Music, Meet Gaming
By Dee Lockett
A new platform for creativity
Over the years, the concept of music distribution has evolved from grand music halls, to packed stadiums, to a pair of Dr. Dre headphones. Despite the money issues the music business has experienced, the creative process and quality of musicianship have skyrocketed. Financially, crutches hold up the music industry. One more step backward and it’ll fall right into its own grave, buried alive. But consider this: one game could remedy the entire music business.
Search through any dorm, apartment, or house at Syracuse University and you’re guaranteed to find faux instruments for either Rock Band or Guitar Hero lying around. Joe Gennaro, a senior at the School of Information Studies at SU, is no different. In fact, it was two years ago while playing one of these video games that he was inspired by what may be the greatest musical revolution since the electric guitar. Gennaro, already established in the Syracuse music scene, was fed up with the façades of Rock Band and the like. He wondered why users couldn’t use real instruments to play these games. JamLynx arose with a notion that real instruments could be the answer.
“It’s like Monopoly money versus real money. You might get excited about Monopoly money when you’re a little kid, but when you’re older and you have real money, it doesn’t mean anything,” Gennaro said, “It’s just a game.”
JamLynx is his revolutionary idea, one that involves merging music with gaming in a brand new way. His game is the first to allow users to play their own original songs with real instruments. “Most people are used to getting bored with a game or finishing the game and then they go out and buy a new game,” Gennaro explained. “When you play an instrument, you never master it. It takes your whole life, so you can play forever.”
Gennaro started taking several IT courses to hone his skills as a programmer. He met fellow students Jerrell and Justin Perry through a mutual friend. Gennaro included the brothers in a brainstorming session for his project last October, and the JamLynx team was formed shortly thereafter with Jerrell acting as the chief operating manager and Justin as the chief of public relations.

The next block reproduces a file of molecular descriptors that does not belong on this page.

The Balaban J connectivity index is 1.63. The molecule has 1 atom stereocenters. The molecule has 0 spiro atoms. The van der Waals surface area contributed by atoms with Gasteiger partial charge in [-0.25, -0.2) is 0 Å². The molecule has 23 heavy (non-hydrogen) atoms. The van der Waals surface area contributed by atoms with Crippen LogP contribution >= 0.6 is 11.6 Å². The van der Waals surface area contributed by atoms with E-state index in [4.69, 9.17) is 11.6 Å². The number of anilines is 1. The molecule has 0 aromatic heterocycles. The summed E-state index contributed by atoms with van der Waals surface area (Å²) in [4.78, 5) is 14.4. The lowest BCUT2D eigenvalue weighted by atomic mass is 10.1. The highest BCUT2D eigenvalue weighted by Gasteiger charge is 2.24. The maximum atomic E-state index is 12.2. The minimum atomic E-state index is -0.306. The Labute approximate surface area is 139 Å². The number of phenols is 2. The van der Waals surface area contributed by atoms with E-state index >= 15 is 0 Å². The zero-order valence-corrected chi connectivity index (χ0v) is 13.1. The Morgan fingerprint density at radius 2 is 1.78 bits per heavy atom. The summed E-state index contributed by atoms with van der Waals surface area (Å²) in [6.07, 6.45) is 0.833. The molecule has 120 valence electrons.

Creating the technology to connect a real instrument with a Mac or a PC was the team’s biggest hurdle. Thus far, Gennaro has successfully connected both a bass and a keyboard to a screen, seeing the notes flow across as he plays them. “No one else has done it the way we’re about to do it,” he said.
JamLynx may seem merely like a great learning tool to play an instrument for any regular user, far more educational than Rock Band or Guitar Hero. This kind of project however, could have a greater value for an independent musician. “The Internet is revolutionizing the way musicians operate, and JamLynx could very well be a part of this process,” said Sander Moolin, half of the electronic duo DoKashiteru.
The Ithaca-based musician believes that a simple recipe is needed to save the music industry. According to Moolin, it only takes a “combination of elements of gaming, rewards, incentives, and the sheer fun of discovering something new, and the elements of being a fan of a band, sharing what you love with others.”
JamLynx is not purely a gaming system, but also a form of social networking. Currently, when musicians decide to share their music with the public, they have very few options. Uploading songs to MySpace, YouTube, or Facebook are the most popular options. “We want to take it to the next level. You post your music on our site so that people can play it,” Gennaro said.
JamLynx’s level of interactivity may prove to be its greatest asset. Users are prompted to create social profiles listing who they are, what instruments they play, and their influences. This information allows them to find others with similar interests to both collaborate and challenge. Users who live within close proximity can trade instruments or even start a band. Moolin believes that this degree of communication between artists is the missing link in the music industry. Independent musicians need a “supportive, welcoming community with a powerful game-like element and a fan base that takes it upon itself to promote your music,” he said.